Many companies are buckling down on their diversity efforts, some with better results than others. But most of those initiatives focus on employee bases, with few businesses giving the same attention to diversity at the board level. That's a problem. Here's why it persists and what it will take to fix it.
In 2015, 73.2% of new public board appointments went to CEOs and CFOs, according to one industry report. Among last year's Fortune 500 companies, just 21 (or 4.2%) of CEOs are women, nine are Hispanic, and five are African-American. In fact, in the entire history of the Fortune 500, there have only ever been 15 African-American CEOs.
As long as new board positions go primarily to public-company CEOs and CFOs, women and minorities will continue to be largely excluded. Considering board members with different backgrounds, from academia to government and nonprofit sectors, would expand the slate of qualified women and minority candidates considered for leadership roles by corporate boards.
While age discrimination persists in many companies, we’re seeing the reverse at the board level: The average age for new board members is 58, and among active board members it's 63, according to the Wall Street Journal. Some 19% of directors are older than 69, but fewer than 1% are under 40. As one Bloomberg editorial puts it, "corporate boards shouldn’t be retirement homes."
While experience is valuable and retirees often have the bandwidth to devote to directorships, a well-rounded board should also include people well-versed in the latest technologies and trends—knowledge more likely held by younger, currently employed executives. In age and employment status, as with so much else, finding the right balance is key.
There’s a well-documented shortfall in women and underrepresented minorities graduating from engineering schools, pursuing technology-based careers, and breaking through to leadership positions. Limiting (non-CFO and non-CEO) board appointments to candidates with engineering backgrounds is a sure route to continuing that trend.
There are plenty of brilliant business and academic leaders who didn't major in engineering but are still qualified to steer a tech business. Can you imagine anyone not wanting economics majors Sheryl Sandberg or Meg Whitman, or psychology major Mark Zuckerberg, on their corporate boards?
According to a National Association of Corporate Directors survey, almost 70% of respondents acknowledged that their boards used personal networking or word of mouth to identify the candidate pool from which their newest director was chosen. And this happens even when search firms are hired to fill board seats because many firms are simply asked to rubber-stamp candidates that a board's network have already unearthed. Selecting directors from the board’s network is hardly a path toward diversity.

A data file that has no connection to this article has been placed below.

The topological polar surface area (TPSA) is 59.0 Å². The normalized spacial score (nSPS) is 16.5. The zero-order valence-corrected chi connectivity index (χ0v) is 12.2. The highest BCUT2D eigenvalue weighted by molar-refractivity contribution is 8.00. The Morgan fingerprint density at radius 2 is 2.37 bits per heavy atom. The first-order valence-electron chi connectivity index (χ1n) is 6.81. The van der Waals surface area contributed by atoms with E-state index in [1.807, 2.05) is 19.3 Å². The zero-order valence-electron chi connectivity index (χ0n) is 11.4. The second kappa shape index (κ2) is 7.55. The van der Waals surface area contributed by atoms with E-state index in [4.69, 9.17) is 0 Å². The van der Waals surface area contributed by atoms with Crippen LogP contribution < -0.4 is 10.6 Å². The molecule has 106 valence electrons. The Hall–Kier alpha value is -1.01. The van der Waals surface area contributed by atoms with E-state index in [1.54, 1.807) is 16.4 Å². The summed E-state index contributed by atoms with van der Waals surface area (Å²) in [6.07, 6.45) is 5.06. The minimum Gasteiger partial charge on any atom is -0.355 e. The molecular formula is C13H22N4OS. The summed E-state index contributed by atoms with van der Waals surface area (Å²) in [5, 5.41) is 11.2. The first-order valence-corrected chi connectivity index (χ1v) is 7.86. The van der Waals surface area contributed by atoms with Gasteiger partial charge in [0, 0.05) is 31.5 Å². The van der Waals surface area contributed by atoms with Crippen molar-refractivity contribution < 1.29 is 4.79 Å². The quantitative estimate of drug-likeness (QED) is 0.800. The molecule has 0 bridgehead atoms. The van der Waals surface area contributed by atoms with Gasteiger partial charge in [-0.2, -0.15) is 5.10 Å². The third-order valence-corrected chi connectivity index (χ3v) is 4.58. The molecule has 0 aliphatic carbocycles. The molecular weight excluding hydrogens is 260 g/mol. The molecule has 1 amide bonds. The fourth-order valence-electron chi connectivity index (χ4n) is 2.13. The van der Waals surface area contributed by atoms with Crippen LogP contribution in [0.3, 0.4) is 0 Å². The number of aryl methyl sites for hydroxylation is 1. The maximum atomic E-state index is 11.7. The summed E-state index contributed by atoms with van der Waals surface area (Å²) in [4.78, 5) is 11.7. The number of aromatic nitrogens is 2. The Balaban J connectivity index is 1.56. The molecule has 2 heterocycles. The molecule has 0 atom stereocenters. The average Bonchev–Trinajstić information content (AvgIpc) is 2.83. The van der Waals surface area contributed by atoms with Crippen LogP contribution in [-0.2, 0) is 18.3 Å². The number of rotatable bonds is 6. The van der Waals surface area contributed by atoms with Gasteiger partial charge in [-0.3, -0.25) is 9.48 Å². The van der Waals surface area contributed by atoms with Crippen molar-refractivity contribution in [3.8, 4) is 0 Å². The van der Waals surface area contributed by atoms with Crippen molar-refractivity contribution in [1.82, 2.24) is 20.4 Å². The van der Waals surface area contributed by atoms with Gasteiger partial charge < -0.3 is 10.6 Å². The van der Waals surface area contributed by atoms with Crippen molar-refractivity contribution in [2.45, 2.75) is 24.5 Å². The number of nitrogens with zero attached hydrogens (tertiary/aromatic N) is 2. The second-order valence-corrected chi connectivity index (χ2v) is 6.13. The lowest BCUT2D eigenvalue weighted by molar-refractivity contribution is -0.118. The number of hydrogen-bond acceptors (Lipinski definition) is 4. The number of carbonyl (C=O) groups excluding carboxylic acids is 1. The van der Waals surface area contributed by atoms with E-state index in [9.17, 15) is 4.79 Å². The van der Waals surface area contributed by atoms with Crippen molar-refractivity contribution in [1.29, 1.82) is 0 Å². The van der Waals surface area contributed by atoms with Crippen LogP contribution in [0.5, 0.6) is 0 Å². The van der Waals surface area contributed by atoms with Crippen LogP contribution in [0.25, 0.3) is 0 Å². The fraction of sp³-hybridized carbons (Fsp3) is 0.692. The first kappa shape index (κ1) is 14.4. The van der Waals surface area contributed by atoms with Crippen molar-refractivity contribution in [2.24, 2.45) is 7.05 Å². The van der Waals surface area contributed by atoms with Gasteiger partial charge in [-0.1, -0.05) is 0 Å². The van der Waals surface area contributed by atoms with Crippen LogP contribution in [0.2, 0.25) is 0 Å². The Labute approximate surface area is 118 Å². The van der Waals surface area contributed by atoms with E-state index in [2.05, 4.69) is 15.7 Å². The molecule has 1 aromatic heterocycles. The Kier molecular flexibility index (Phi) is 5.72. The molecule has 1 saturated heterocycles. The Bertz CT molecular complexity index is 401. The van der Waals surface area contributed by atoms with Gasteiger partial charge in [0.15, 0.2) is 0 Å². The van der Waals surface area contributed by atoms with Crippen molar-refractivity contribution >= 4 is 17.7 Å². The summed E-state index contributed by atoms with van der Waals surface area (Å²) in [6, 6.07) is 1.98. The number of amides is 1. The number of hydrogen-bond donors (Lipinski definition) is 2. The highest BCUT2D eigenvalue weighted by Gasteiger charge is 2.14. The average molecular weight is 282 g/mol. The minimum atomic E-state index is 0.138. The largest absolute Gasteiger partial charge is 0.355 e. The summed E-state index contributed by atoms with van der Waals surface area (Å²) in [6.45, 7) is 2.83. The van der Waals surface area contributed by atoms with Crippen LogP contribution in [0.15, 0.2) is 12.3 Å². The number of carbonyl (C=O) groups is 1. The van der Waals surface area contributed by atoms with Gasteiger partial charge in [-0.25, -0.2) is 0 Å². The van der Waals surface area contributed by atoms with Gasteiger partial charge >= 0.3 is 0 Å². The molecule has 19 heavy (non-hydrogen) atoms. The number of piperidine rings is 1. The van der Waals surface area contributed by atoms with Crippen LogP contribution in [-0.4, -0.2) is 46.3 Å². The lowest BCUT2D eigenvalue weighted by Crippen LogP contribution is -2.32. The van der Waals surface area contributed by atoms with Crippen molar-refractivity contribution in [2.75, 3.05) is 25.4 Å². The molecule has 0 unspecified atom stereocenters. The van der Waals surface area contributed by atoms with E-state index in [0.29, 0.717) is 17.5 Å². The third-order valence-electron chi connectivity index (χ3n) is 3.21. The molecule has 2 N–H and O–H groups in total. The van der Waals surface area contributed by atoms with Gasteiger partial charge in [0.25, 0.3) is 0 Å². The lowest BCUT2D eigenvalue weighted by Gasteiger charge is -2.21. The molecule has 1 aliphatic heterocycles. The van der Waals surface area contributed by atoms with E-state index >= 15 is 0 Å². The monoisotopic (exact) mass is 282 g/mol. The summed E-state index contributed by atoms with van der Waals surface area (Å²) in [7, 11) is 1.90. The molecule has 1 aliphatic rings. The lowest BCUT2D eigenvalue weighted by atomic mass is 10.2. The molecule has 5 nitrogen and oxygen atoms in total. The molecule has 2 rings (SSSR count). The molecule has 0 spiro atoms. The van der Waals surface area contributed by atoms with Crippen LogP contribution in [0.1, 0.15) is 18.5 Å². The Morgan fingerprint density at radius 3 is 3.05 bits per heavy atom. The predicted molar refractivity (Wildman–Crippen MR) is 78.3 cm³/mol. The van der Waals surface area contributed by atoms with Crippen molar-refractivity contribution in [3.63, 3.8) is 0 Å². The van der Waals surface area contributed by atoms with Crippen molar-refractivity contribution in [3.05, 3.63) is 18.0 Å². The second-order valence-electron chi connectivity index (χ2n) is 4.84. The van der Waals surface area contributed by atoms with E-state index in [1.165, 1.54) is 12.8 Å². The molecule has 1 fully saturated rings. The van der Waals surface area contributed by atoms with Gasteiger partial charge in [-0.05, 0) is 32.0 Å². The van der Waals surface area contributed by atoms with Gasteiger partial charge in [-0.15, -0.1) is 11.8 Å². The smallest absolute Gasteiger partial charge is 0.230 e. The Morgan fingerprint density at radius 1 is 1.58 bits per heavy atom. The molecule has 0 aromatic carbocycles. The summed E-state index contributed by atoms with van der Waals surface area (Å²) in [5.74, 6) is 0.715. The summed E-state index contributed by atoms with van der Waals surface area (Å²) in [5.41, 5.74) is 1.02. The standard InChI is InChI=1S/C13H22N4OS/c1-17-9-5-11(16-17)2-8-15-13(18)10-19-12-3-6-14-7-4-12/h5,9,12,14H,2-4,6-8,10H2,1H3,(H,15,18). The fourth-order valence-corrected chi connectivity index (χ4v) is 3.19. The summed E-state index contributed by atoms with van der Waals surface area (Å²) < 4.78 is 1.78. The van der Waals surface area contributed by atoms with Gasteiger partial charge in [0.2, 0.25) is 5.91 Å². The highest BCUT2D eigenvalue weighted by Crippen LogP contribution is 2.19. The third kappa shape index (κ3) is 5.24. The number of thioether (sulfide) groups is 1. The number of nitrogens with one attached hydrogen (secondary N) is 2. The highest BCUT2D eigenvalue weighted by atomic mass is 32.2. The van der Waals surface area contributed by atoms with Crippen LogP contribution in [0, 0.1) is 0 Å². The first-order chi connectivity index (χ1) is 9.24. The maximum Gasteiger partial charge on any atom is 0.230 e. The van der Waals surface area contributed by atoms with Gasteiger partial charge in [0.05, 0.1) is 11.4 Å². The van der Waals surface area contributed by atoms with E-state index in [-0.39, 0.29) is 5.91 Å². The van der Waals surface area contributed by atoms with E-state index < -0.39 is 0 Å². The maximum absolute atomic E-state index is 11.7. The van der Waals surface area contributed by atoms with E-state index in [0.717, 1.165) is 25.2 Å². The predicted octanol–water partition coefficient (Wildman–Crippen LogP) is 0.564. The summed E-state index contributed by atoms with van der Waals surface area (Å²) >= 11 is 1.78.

It’s only natural to want your friends—or your friends' friends—as bosses. People in CEOs’ extended social circles are more likely to support the CEOs in their roles, create a safe place for them to execute their vision, and share common perspectives on how to achieve their goals.
This makes sense. Psychologists know that most people prefer to spend time with people who agree with them. But that’s not how good decisions are made. You need to weigh diverse perspectives. You need to be challenged. At the board level, that means that in order to thrive, CEOs have to be held accountable to board members who aren't their buddies.
The average board tenure among S&P 500 directors, according to one board services company, is eight and a half years. Think about how deeply most industries change in that time.
It’s hard to believe that most directors are still contributing after such a long time—but unfortunately there’s no way to know for sure, since most boards don't hold themselves to documented performance standards, nor do they conduct regular reviews on their members. Companies hold their employees accountable for their performances; they should do the same for their directors.
It doesn’t have to be this way. Instead of pale, male, and stale, let’s make boards diverse, effective, and innovative by expanding the job qualifications considered and modifying the practices used to find qualified candidates. That may not make for a cute acronym, but it should make for better business.
Valerie Frederickson is founder and CEO of HR executive search firm Frederickson Pribula Li. Clients include Facebook, Pinterest, Twitter, Uber, Tesla, SoFi, Microsoft, HP, Genentech, and other technology leaders.